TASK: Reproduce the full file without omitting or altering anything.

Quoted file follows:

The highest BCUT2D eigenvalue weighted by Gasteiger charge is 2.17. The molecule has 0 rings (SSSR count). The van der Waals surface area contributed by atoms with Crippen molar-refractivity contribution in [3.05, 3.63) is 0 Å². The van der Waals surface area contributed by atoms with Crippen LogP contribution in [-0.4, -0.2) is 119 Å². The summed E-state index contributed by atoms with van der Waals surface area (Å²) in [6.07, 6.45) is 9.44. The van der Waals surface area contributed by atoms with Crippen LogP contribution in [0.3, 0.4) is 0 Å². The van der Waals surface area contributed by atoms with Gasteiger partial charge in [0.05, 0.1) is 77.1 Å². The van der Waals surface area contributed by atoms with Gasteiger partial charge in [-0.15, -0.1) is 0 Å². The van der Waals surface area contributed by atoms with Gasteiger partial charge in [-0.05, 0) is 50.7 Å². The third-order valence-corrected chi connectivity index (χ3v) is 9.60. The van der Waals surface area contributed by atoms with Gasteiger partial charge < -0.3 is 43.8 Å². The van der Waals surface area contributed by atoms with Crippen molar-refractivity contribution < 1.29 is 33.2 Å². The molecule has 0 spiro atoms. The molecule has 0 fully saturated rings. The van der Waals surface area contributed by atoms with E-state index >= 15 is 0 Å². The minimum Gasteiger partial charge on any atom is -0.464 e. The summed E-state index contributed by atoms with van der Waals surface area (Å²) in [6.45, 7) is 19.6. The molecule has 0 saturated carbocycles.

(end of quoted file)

The highest BCUT2D eigenvalue weighted by Gasteiger charge is 2.17. The molecule has 0 rings (SSSR count). The van der Waals surface area contributed by atoms with Crippen molar-refractivity contribution in [3.05, 3.63) is 0 Å². The van der Waals surface area contributed by atoms with Crippen LogP contribution in [-0.4, -0.2) is 119 Å². The summed E-state index contributed by atoms with van der Waals surface area (Å²) in [6.07, 6.45) is 9.44. The van der Waals surface area contributed by atoms with Crippen LogP contribution in [0.3, 0.4) is 0 Å². The van der Waals surface area contributed by atoms with Gasteiger partial charge in [0.05, 0.1) is 77.1 Å². The van der Waals surface area contributed by atoms with Gasteiger partial charge in [-0.15, -0.1) is 0 Å². The van der Waals surface area contributed by atoms with Gasteiger partial charge in [-0.05, 0) is 50.7 Å². The third-order valence-corrected chi connectivity index (χ3v) is 9.60. The van der Waals surface area contributed by atoms with Gasteiger partial charge < -0.3 is 43.8 Å². The van der Waals surface area contributed by atoms with Crippen molar-refractivity contribution < 1.29 is 33.2 Å². The molecule has 0 spiro atoms. The molecule has 0 fully saturated rings. The van der Waals surface area contributed by atoms with E-state index >= 15 is 0 Å². The minimum Gasteiger partial charge on any atom is -0.464 e. The summed E-state index contributed by atoms with van der Waals surface area (Å²) in [6.45, 7) is 19.6. The molecule has 0 saturated carbocycles.